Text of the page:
Kenneth Meléndez is an artist and musician from Ponce, Puerto Rico. He teaches kids, teens, and adults the importance of his Puerto Rican cultural traditions through the arts. He travels the United States, Europe, the Caribbean, and Puerto Rico with his “Masks and Rhythms” workshops where he merges his passion for the arts with music.

 

This event is free and open to the public. Learn more.


April 3 - May 16

Chance Encounters: A Multimedia Art Exhibit

Sponsor: UIC Gender & Sexuality Center
Artists: Emily Siefken, Salik Tanveer

When: Thursday April 3 - May 16, 5:30 - 8:00 pm
Where: Gender and Sexuality Gallery, Room 183, Behavioral Sciences Building (BSB), 1007 W. Harrison St.

 

Chance Encounters is an installation of multi-media artworks by Emily Siefken and Salik Tanveer featuring work that was created during and shortly after a chance meeting in Chicago on the 4th of July, 2013. What makes this exhibit unique is the connection that emerged between these unlikely collaborators.


Emily Siefken is a 10-year military veteran of two US wars in the Middle East where she performed diverse duties for the U.S. Navy, such as CCTV operator, documentary filmmaker, electronics engineer, and boot-camp instructor. Siefken currently manages Troops To Teachers, consults for Rivendell Theatre Ensemble, and is active in the LGBTQ community.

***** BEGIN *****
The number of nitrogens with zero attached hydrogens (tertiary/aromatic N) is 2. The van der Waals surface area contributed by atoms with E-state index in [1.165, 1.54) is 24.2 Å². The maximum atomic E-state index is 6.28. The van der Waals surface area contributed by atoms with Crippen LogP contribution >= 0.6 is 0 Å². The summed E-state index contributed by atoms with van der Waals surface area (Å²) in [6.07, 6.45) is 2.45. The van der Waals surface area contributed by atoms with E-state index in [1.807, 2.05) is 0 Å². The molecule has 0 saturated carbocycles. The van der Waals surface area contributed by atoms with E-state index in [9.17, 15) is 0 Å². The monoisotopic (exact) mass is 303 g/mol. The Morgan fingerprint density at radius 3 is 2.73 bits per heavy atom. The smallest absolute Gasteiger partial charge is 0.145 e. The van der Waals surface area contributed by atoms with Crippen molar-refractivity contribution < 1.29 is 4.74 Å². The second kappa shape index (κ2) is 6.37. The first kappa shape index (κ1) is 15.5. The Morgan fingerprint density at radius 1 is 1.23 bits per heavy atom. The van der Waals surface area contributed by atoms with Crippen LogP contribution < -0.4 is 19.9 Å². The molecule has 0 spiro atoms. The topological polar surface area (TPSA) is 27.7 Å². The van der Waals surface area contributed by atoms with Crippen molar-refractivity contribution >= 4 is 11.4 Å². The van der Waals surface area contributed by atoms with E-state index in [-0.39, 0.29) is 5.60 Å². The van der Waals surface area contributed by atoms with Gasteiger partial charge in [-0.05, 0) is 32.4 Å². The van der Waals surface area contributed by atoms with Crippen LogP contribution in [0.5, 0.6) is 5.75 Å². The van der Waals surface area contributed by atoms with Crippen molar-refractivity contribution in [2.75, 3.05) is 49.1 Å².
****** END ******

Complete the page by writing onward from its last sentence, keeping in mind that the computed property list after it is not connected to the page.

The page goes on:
Salik Tanveer was born in Mirpur Khas, a small town in province Sindh of Pakistan. Tanveer grew up in Karachi and then Lahore, where his family and home are now. After completing his accounting certification exams, he started working for Raaziq International in 2009 as an accountant and remained in that role until he moved to the United States in November 2011. Tanveer is an Internal Auditor at US Cellular.

 

By placing the work and stories next to each other, these artists are inviting dialogue about complex personal identities, opportunities and challenges of migration, and inevitable transformation as a result of time in a war zone. The exhibit reveals two perspectives on the beauty of the city of Chicago and the gifts of connection that can occur through chance encounters.